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Jim Fox’s music is usually noted for its quietude and ambling pace. In the mid-1980s, however, he drifted from these defining stylistic penchants for a couple of years, penning music that often bounced along, energetically and loudly, at a good clip. His clangorous Black Water, from 1984, is rich with dense, sometimes shimmering, sometimes rumbling tremolos and loudly struck chords covering the full range of the piano, set off by brief moments of quiet, twinkling serenity.
Jim Fox writes, “Black Water, for three pianos, was composed during a 1984 stay at the Dorland Mountain Arts Colony and premiered at the New Music America festival the following year. (It takes its title from an Alberto Manguel–edited anthology of short stories I was reading at the time.) The piece uses various simple processes (some audible, some not so obvious) to construct a churning eddy of ever-changing/ever-returning sound. Black Water, in company with a few other somewhat loud and boisterous pieces of mine from the same mid-eighties period, formed a momentary departure from the generally lean, quiet music I’m known for. A half-dozen or so years ago, I decided to revisit some of my pieces from this period and record studio versions of them, starting with Black Water. All three piano parts for this work were recorded by Bryan Pezzone.”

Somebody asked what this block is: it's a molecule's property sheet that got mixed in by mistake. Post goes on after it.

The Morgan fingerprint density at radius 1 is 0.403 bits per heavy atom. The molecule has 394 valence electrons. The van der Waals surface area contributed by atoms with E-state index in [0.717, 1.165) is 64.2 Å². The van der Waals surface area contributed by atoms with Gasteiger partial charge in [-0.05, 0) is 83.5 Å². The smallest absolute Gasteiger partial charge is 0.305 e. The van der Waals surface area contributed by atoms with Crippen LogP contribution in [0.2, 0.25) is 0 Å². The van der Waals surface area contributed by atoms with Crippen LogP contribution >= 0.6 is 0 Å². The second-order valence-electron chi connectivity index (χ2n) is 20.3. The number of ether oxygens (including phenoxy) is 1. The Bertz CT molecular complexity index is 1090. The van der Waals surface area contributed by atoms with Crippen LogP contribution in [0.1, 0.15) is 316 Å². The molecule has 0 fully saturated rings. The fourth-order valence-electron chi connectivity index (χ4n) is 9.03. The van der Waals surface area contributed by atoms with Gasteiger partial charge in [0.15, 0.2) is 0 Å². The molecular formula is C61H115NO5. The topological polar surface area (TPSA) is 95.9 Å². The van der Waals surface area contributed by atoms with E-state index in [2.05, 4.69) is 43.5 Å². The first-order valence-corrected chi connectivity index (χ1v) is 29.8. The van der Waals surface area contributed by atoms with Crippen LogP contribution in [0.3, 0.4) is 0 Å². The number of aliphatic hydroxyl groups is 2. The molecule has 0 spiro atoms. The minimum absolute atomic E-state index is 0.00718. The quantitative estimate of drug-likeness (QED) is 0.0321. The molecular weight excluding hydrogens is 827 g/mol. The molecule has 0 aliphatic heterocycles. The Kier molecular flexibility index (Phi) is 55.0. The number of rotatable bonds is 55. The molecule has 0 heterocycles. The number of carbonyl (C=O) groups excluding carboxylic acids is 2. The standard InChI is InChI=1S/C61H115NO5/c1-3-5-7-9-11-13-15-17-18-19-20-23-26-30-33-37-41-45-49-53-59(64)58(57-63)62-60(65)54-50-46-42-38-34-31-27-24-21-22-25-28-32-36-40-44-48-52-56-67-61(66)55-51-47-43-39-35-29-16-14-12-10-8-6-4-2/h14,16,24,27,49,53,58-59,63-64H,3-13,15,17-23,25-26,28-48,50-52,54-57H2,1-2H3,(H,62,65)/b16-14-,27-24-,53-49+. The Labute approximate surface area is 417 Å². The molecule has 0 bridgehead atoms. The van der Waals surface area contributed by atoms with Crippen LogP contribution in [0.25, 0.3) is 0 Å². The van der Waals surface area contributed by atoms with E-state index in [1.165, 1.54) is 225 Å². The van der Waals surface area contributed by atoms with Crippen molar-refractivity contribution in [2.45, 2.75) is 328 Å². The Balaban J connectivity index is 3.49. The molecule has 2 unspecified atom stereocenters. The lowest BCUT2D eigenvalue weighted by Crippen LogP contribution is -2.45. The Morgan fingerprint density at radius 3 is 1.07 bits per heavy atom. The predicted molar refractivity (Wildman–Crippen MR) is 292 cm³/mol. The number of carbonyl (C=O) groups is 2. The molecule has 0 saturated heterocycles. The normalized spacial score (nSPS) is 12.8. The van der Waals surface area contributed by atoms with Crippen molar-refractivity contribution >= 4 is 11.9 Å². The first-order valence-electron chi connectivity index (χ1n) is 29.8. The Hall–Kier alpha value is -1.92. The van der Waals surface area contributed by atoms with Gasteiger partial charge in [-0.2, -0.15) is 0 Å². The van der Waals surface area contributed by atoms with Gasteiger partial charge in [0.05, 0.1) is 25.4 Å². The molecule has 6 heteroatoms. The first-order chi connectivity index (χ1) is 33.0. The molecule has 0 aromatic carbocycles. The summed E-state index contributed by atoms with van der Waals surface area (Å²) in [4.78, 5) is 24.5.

“Black Water is a real torrent—always moving forward. It’s very exciting to be taken up by its tide.” —Richard Friedman, Music from Other Minds (KALW, San Francisco)
“Black Water is a turmoil, a crowning wave of harmonic variations that doesn’t let go.”— François Couture, Monsieur Délire’s Listening Diary